|Day||Julian and Islamic dates
by F. A. Shamsi
|Julian and Islamic dates
by Fazlur Rehman Shaikh
|9 September 622
26 Safar AH 1
|17 June 622
1 Rabi’ al-Awwal AH 1
|conference of the Quraysh leaders and Muhammad’s departure from Mecca|
1 Rabi’ al-Awwal
5 Rabi’ al-Awwal
|departure from the Cave of Thawr|
8 Rabi’ al-Awwal
12 Rabi’ al-Awwal
|arrival in Quba’|
12 Rabi’ al-Awwal
16 Rabi’ al-Awwal
|entry into Yathrib (Medina)|
22 Rabi’ al-Awwal
|finally settles in Medina|
These dates are discussed by Al-Biruni, Alvi, Ibn Sa’d, Abu Ja’far and Ibn Hisham. The hypothetical dates in the retro-calculated Islamic calendar extended back in time differ from the actual dates as they were on the Julian calendar. Annual celebration of the Hijrah has long been assigned to 1 Muharram, the first day of the Muslim year, causing many writers to confuse the first day of the year of the Hijrah with the Hijrah itself, erroneously stating that the Hijrah occurred on 1 Muharram AH 1 (which would be 19 April 622 in Fazlur Rehman Shaikh’s system) or even the hypothetical Gregorian date from retro-calculating 26 Rabi’ I in AH 1 to 16 July 622 (not to be confused with Julian 16 July 622, the retro-calculated start date for of the regular Hijri calendar system) even though the first visit to Medina for Friday prayers actually occurred on 16 Rabi’ I (i.e., 2 July 622).
Thus it is important to remember that whenever the tabular Islamic calendar invented by Muslim astronomers is extended back in time it changes all these dates by about 88 days or three lunar months as the first day of the year during which the Hijrah occurred, 1 Muharram AH 1, would be mistaken from Monday 19 April 622 to Friday 16 July 622. The Muslim dates of the Hijrah are those recorded in an original lunisolar Arabic calendar that were never converted into the purely lunar calendar to account for the three intercalary months inserted during the next nine years until intercalary months were prohibited during the year of Muhammad’s last Hajj (AH 10).
Muhammad’s followers suffered from poverty after fleeing persecution in Mecca and migrating with Muhammad to Medina. Their Meccan persecutors seized their wealth and belongings left behind in Mecca.
Beginning in January 623, some of the Muslims resorted to the tradition of raiding the Meccan caravans that traveled along the eastern coast of the Red Sea from Mecca to Syria. Communal life was essential for survival in desert conditions, as people needed support against the harsh environment and lifestyle. The tribal grouping was thus encouraged by the need to act as a unit. This unity was based on the bond of kinship by blood. People of Arabia were either nomadic or sedentary, the former constantly traveling from one place to another seeking water and pasture for their flocks, while the latter settled and focused on trade and agriculture. The survival of nomads was also partially dependent on raiding caravans or oases, thus they saw this as no crime.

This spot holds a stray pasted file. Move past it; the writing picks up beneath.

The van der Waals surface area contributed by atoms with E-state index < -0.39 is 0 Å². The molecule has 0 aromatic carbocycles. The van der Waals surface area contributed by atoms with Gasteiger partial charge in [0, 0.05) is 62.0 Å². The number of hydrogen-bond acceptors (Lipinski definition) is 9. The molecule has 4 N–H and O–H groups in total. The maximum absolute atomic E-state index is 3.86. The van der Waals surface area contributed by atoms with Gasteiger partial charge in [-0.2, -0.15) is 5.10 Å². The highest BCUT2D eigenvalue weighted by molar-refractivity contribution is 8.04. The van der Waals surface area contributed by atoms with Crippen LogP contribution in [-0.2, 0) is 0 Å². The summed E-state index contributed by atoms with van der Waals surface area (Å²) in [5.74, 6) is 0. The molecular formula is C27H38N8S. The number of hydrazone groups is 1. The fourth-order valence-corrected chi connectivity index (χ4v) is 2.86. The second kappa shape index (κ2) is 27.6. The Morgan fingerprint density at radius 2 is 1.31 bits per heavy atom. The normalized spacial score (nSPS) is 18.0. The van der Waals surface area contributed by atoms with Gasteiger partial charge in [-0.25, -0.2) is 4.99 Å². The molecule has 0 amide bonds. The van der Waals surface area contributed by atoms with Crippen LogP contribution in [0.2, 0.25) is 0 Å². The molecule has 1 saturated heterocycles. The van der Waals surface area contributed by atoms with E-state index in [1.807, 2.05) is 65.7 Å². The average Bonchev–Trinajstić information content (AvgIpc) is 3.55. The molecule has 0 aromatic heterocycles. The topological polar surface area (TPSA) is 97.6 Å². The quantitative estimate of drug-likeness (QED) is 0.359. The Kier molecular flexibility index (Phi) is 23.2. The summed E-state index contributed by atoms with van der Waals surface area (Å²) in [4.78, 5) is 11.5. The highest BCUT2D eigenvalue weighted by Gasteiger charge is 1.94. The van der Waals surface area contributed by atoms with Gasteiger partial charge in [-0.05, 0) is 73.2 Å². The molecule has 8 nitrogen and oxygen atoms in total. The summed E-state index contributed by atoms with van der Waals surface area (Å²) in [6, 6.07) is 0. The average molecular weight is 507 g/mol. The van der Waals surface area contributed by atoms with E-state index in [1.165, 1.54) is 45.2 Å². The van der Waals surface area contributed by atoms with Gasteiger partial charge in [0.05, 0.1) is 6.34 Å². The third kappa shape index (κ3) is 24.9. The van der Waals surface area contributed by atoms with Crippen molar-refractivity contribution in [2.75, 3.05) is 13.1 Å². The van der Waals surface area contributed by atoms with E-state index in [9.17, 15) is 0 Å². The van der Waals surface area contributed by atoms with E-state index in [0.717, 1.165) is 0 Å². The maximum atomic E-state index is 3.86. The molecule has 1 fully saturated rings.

- Shaikh, Fazlur Rehman (2001). Chronology of Prophetic Events. London: Ta-Ha Publishers Ltd. pp. 51–52.
- Ibn Ishaq, Muhammad (1955). Ibn Ishaq’s Sirat Rasul Allah – The Life of Muhammad. Translated by Alfred Guillaume. Oxford: Oxford University Press. pp. 88–89. ISBN978-0196360331.
- Karen Armstrong (2002). Islam: A Short History. p. 11. ISBN081296618X.
- Haykal, Husayn (1976), The Life of Muhammad, Islamic Book Trust, pp. 217–18, ISBN978-9839154177
- “Dates of Epoch-Making Events“, The Nuttall Encyclopædia. (Gutenberg version)
- Marom, Roy (Fall 2017). “Approaches to the Research of Early Islam: The Hijrah in Western Historiography”. Jama’a. 23: vii.
- Moojan Momen (1985), An Introduction to Shi’i Islam: History and Doctrines of Twelver Shi’ism, Yale University Press, New edition 1987, p. 5.
- F.A. Shamsi, “The Date of Hijrah”, Islamic Studies23(1984): 189–224, 289–323 (JSTOR link 1 + JSTOR link 2).
- Dale F. Eickelman (1990). Muslim Travellers: Pilgrimage, Migration and the Religious Imagination. University of California Press. p. 30. ISBN978-0-520-07252-7.
- Elaine Padilla, Peter C. Phan (editors) (2014). Theology of Migration in the Abrahamic Religions. Palgrave Macmillan. p. 15. ISBN978-1-137-00104-7.
- Fazlur Rehman Shaikh (2001). Chronology of Prophetic Events. London: Ta-Ha Publishers Ltd. pp. 91
- Ian Richard Netton (2011). Islam, Christianity and the Mystic Journey: A Comparative Exploration. Edinburgh University Press. p. 55. ISBN978-0-7486-4082-9.
- Sell, Edward (1913). The Life of Muhammad(PDF). Madras: The Christian Literary Society for India. p. 70. Retrieved 19 January 2013.
- Holt, P. M.; Lambton, Ann K. S.; Lewis, Bernard (2000). The Cambridge History of Islam. Cambridge University Press. p. 39. ISBN978-0521219464.
- Shibli Nomani. Sirat-un-Nabi. Vol 1. Lahore.
- Khan (1980), p. 70.
- Holt, Lambton, and Lewis (2000), p. 40.
- Sell (1913), p. 71.
- Hitti, Philip Khuri (1946). History of the Arabs. London: Macmillan and Co. p. 116.
- Holt, et al (2000), p. 40.
- Khan (1980), p. 73.
- Sell (1913), p. 76.
- Holt, et al (2000), p. 39.
- Holt, et al (2000), pp. 39–40.
- Ibn Kathir (2001). Stories of the Prophet: From Adam to Muhammad. Mansoura, Egypt: Dar Al-Manarah. p. 389. ISBN9776005179.
- “Ya-Seen Ninth Verse”. Retrieved 4 February 2014. , Quran Surah Yaseen (Verse 9)
- Muir (1861), vol. 2, pp. 258–59
- Al Mubarakpuri, Safi ur Rahman (2002). “On the Road to Madina”. Ar-Raheeq Al-Makhtum – The Sealed Nectar: Biography of the Noble Prophet. Darussalam. ISBN9960899551. Retrieved 2011-11-11.
- Caussin de Perceval writing in 1847 as reported in 1901 by Sherrard Beaumont Burnaby, Elements of the Jewish and Muhammadan calendars (London: 1901) 374–75.
- John Esposito, Islam, Expanded edition, Oxford University Press, pp. 4–5.
- Watt (1953), pp. 16–18.
- Rue, Loyal D. (2005). Religion is Not about God: How Spiritual Traditions Nurture Our Biological Nature and what to Expect when They Fail. Rutgers University Press. ISBN978-0813535111. p. 224.
From Wikipedia, the free encyclopedia